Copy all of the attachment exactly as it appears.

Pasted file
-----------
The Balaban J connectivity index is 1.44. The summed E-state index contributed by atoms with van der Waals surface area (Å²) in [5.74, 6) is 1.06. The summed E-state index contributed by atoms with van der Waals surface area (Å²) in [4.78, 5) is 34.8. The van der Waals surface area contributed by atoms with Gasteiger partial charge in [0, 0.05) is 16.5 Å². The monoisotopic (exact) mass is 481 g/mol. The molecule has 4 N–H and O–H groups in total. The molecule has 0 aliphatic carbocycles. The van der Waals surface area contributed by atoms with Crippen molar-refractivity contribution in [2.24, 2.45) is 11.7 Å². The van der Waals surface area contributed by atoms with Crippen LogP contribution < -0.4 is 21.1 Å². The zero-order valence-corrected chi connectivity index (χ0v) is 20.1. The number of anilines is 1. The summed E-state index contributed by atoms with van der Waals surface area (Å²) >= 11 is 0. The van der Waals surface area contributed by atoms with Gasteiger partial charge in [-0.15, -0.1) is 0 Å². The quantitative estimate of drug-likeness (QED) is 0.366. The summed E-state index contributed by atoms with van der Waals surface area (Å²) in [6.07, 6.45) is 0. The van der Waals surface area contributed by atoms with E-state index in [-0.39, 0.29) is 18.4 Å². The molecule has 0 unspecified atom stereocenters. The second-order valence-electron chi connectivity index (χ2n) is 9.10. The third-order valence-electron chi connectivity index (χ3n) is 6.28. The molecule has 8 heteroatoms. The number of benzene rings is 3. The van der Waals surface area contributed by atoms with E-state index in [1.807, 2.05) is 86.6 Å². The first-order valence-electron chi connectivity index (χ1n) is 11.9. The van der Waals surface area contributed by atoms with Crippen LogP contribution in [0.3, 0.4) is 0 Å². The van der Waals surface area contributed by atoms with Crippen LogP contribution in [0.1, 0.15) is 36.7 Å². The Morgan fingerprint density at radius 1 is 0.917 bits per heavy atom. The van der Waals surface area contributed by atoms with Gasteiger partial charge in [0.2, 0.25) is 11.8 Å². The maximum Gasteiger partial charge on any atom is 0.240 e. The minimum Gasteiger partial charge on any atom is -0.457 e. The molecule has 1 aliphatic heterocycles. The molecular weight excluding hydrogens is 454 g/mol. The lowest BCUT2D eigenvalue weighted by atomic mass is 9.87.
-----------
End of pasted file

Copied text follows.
The Balaban J connectivity index is 1.44. The summed E-state index contributed by atoms with van der Waals surface area (Å²) in [5.74, 6) is 1.06. The summed E-state index contributed by atoms with van der Waals surface area (Å²) in [4.78, 5) is 34.8. The van der Waals surface area contributed by atoms with Gasteiger partial charge in [0, 0.05) is 16.5 Å². The monoisotopic (exact) mass is 481 g/mol. The molecule has 4 N–H and O–H groups in total. The molecule has 0 aliphatic carbocycles. The van der Waals surface area contributed by atoms with Crippen molar-refractivity contribution in [2.24, 2.45) is 11.7 Å². The van der Waals surface area contributed by atoms with Crippen LogP contribution < -0.4 is 21.1 Å². The zero-order valence-corrected chi connectivity index (χ0v) is 20.1. The number of anilines is 1. The summed E-state index contributed by atoms with van der Waals surface area (Å²) >= 11 is 0. The van der Waals surface area contributed by atoms with Gasteiger partial charge in [-0.15, -0.1) is 0 Å². The quantitative estimate of drug-likeness (QED) is 0.366. The summed E-state index contributed by atoms with van der Waals surface area (Å²) in [6.07, 6.45) is 0. The van der Waals surface area contributed by atoms with E-state index in [-0.39, 0.29) is 18.4 Å². The molecule has 0 unspecified atom stereocenters. The second-order valence-electron chi connectivity index (χ2n) is 9.10. The third-order valence-electron chi connectivity index (χ3n) is 6.28. The molecule has 8 heteroatoms. The number of benzene rings is 3. The van der Waals surface area contributed by atoms with E-state index in [1.807, 2.05) is 86.6 Å². The first-order valence-electron chi connectivity index (χ1n) is 11.9. The van der Waals surface area contributed by atoms with Crippen LogP contribution in [0.3, 0.4) is 0 Å². The van der Waals surface area contributed by atoms with Crippen LogP contribution in [0.1, 0.15) is 36.7 Å². The Morgan fingerprint density at radius 1 is 0.917 bits per heavy atom. The van der Waals surface area contributed by atoms with Gasteiger partial charge in [0.2, 0.25) is 11.8 Å². The maximum Gasteiger partial charge on any atom is 0.240 e. The minimum Gasteiger partial charge on any atom is -0.457 e. The molecule has 1 aliphatic heterocycles. The molecular weight excluding hydrogens is 454 g/mol. The lowest BCUT2D eigenvalue weighted by atomic mass is 9.87.